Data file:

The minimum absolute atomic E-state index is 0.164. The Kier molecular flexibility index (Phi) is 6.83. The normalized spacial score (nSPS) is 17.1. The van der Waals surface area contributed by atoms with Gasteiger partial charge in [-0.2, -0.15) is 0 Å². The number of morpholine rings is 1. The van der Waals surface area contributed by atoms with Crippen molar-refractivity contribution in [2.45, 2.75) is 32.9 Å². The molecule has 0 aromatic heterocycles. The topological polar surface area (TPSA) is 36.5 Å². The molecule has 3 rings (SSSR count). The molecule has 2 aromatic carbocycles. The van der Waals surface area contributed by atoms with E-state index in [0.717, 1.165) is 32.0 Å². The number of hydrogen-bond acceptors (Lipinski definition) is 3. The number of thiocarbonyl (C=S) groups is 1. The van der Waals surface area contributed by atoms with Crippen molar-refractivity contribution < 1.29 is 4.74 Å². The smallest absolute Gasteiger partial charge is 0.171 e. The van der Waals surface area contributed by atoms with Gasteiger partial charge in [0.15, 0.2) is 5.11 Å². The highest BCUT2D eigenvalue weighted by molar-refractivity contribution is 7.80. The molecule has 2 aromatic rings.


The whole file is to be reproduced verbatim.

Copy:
The minimum absolute atomic E-state index is 0.164. The Kier molecular flexibility index (Phi) is 6.83. The normalized spacial score (nSPS) is 17.1. The van der Waals surface area contributed by atoms with Gasteiger partial charge in [-0.2, -0.15) is 0 Å². The number of morpholine rings is 1. The van der Waals surface area contributed by atoms with Crippen molar-refractivity contribution in [2.45, 2.75) is 32.9 Å². The molecule has 0 aromatic heterocycles. The topological polar surface area (TPSA) is 36.5 Å². The molecule has 3 rings (SSSR count). The molecule has 2 aromatic carbocycles. The van der Waals surface area contributed by atoms with E-state index in [0.717, 1.165) is 32.0 Å². The number of hydrogen-bond acceptors (Lipinski definition) is 3. The number of thiocarbonyl (C=S) groups is 1. The van der Waals surface area contributed by atoms with Crippen molar-refractivity contribution < 1.29 is 4.74 Å². The smallest absolute Gasteiger partial charge is 0.171 e. The van der Waals surface area contributed by atoms with Gasteiger partial charge in [0.15, 0.2) is 5.11 Å². The highest BCUT2D eigenvalue weighted by molar-refractivity contribution is 7.80. The molecule has 2 aromatic rings.